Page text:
Democrats, administration apologists hardest hit.
When Congress required most Americans to obtain health insurance or pay a penalty, Democrats denied that they were creating a new tax. But in court, the Obama administration and its allies now defend the requirement as an exercise of the government’s “power to lay and collect taxes.”
Administration officials say the tax argument is a linchpin of their legal case in defense of the health care overhaul and its individual mandate, now being challenged in court by more than 20 states and several private organizations.
The individual mandate is a tax. It has always been a tax, denials of the administration to the contrary. And, as the article makes clear, the administration is now going to enthusiastically call it a tax in order to keep it from being thrown out as blatantly unconstitutional. You see, the Commerce Clause argument falls down when you put too much pressure on it:
To assess the constitutionality of a claim of power under the Commerce Clause, the primary question becomes, "what class of activity is Congress seeking to regulate?" Only when this question is answered can the Court assess whether that class of activity substantially affects interstate commerce. Significantly, the mandate imposed by the pending bills does not regulate or prohibit the economic activity of providing or administering health insurance. Nor does it regulate or prohibit the economic activity of providing health care, whether by doctors, hospitals, pharmaceutical companies, or other entities engaged in the business of providing a medical good or service. Indeed, the health care mandate does not purport to regulate or prohibit activity of any kind, whether economic or noneconomic. To the contrary, it purports to "regulate" inactivity.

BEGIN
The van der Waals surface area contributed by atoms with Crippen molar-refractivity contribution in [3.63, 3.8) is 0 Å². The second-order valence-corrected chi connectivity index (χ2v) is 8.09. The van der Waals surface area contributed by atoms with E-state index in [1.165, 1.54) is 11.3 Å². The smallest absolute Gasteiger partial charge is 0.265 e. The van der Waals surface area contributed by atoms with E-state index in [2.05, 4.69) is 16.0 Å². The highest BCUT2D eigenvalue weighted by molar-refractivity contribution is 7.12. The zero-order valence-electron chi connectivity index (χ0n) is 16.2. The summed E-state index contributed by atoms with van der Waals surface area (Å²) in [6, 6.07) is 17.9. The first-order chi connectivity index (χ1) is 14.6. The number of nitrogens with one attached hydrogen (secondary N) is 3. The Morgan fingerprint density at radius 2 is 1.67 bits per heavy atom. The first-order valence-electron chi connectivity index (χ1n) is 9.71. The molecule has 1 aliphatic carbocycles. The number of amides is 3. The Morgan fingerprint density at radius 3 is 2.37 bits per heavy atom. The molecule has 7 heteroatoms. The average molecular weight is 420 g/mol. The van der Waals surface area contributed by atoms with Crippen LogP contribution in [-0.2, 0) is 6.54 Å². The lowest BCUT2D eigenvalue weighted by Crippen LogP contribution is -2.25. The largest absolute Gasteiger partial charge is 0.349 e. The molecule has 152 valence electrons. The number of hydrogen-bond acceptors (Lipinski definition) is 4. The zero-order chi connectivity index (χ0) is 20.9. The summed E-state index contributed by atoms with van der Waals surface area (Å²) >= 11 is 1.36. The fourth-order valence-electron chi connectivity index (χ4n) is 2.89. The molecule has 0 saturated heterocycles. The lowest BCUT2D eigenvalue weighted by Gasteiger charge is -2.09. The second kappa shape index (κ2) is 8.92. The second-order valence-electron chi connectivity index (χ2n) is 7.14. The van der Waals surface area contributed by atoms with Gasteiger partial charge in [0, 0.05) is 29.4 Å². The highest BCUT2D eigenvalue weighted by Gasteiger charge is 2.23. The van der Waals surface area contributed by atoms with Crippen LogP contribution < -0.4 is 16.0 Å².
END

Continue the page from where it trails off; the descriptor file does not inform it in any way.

Proponents of the individual mandate are contending that, under its power to "regulate commerce...among the several states," Congress may regulate the doing of nothing at all! In other words, the statute purports to convert inactivity into a class of activity. By its own plain terms, the individual mandate provision regulates the absence of action. To uphold this power under its existing doctrine, the Court must conclude that an individual's failure to enter into a contract for health insurance is an activity that is "economic" in nature-- that is, it is part of a "class of activity" that "substantially affects interstate commerce."
Never in this nation's history has the commerce power been used to require a person who does nothing to engage in economic activity.
But you can't challenge a tax that way - so it's a tax, now. Which means, by the way, that when the President promised not to raise taxes:
...he lied. And he thinks that the American people will swallow that lie, because he and his party's leadership cadre all think that the American people are stupid.
Crossposted to Moe Lane.